The labor shortage is abetting inflation in two ways. Employers are forced to pay higher wages and bonuses to secure new workers. Existing employees demand more compensation as their buying power is eroded by rising prices. With employers everywhere desperate for workers, it is a powerful argument. 

Product scarcity and manufacturing restrictions from worker, component and raw materials shortages, in the face of strong consumer demand, have given manufacturers and retailers the perfect conditions for raising prices. 

The taper and interest rates

Despite Fed Chair Powell’s repeated insistence that reducing the bond program is not a rate hike, the difference is semantic. Markets have not been fooled. 

Treasury rates have been on an upswing since the September 22 Fed meeting.

The yield on the  benchmark 10-year Treasury note has gained 22 basis points from the FOMC. It is still 20 points below the March 31 high of 1.746% because credit markets are wary, having been burned once this year already and traders want to hear from Chair Powell first. 

10-year Treasury yield


The historical range for the 10-year yield between 2% and 3% leaves a great deal of room for increase. 

10-year Treasury yield


Nevertheless, the direction of US interest rates is higher. The Fed will try to modify the pace, but it cannot prevent the rise.   

Markets have also moved up their estimate of the first fed funds increase. The projection in the September materials had the initial increase in 2022 for the first time since the bond program began. 

Fed funds futures as listed by the CBOE have the first 0.25% rate hike even earlier, at the June 15 meeting. 

Fed funds Futures


Market response

Though the fact of the taper seems to be foregone, the Fed still has a good deal of control of the process and its effect on markets. 

While markets expect a $15 billion reduction, the Fed is free to enact more or less. Impact is linear, the more the Fed cuts, the higher Treasury rates and the dollar are likely to run. 

Equities are a separate case which depends on economic growth. Initial signs from corporate profits to rising equity averages are positive.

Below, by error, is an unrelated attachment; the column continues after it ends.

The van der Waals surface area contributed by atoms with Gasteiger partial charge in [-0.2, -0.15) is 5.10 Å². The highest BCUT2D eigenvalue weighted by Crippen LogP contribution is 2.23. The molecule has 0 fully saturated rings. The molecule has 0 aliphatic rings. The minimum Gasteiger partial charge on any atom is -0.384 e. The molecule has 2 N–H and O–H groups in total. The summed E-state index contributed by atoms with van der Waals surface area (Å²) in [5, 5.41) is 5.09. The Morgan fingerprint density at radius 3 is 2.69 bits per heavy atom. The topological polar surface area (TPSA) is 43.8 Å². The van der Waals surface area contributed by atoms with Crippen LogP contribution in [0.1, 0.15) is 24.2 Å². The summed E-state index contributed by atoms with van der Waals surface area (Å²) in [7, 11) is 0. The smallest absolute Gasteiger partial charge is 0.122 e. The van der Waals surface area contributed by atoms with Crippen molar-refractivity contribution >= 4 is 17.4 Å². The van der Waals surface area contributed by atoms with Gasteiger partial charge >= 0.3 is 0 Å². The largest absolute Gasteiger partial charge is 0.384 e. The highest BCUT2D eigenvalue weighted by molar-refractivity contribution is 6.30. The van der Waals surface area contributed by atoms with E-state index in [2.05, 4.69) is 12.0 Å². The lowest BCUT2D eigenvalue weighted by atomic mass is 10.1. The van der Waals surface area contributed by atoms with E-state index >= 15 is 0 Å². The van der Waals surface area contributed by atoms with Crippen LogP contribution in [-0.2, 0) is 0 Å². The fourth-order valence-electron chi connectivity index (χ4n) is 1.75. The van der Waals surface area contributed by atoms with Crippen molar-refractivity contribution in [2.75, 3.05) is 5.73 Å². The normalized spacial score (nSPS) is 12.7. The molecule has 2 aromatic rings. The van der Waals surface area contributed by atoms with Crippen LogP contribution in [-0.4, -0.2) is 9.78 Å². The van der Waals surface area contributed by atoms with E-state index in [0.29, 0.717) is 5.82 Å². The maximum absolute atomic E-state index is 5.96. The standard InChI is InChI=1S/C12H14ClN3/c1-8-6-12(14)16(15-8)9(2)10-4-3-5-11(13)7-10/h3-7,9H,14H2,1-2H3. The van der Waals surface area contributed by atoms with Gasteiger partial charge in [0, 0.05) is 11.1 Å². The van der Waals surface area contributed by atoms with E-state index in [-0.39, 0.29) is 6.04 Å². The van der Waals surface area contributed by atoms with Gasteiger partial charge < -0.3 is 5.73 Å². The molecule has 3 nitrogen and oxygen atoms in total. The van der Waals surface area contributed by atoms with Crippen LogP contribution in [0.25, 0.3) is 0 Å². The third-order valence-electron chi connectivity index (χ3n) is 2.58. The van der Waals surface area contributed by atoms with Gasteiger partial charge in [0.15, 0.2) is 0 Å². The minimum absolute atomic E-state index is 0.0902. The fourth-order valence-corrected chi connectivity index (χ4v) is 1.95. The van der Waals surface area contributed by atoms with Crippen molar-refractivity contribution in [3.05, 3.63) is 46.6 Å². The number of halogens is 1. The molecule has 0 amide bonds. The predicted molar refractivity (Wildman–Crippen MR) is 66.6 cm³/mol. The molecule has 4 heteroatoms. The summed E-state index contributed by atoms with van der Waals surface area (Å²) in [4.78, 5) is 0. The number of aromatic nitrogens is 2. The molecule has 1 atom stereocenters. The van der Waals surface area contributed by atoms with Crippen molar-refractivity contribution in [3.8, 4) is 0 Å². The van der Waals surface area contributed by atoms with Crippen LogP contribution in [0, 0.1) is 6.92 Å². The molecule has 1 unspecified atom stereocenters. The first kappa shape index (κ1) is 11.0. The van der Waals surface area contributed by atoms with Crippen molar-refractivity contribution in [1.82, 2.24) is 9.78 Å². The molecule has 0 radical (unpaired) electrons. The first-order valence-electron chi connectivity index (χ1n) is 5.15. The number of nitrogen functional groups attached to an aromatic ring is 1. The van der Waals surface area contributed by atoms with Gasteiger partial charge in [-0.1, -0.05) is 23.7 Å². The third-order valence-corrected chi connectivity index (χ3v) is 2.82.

The schedule is also undetermined. Markets anticipate a monthly reduction that ends the bond buying program by next June. The Fed, however, can offer anything from an ad hoc schedule contingent on economic developments to a extended version that keeps a diminishing bond program intact through the end of the year or even beyond. This effect is straightforward, the faster the reduction the better for interest rates and the dollar.

Mr. Powell will be expected to fill in the details on the taper. He will, without a doubt be extremly careful in his choice of words but the more he cites concerns about inflation, the faster and higher the rate assumptions will turn.  

Another reason for the Fed to act now is the declining economic growth.

Gross Domestic Product (GDP) expanded at a 6.5% annualized rate in the first half. That is more than sufficient to bear the higher interest rates from a bond taper. 

If the third quarter slowdown to 2% continues, the Fed could soon be unable to initiate a taper. How would the FOMC justify reducing economic support if, in Janaury, the economy has had six months of 2% or weaker growth? It is better to start the taper and then adjust the amount and pace accordingly, than to delay the start for an undetermined time until a stumbling economy improves.

The Fed has been preparing for this policy evolution for more than half a year. The FOMC is not going to miss this window, even if the economic future is more than a little uncertain.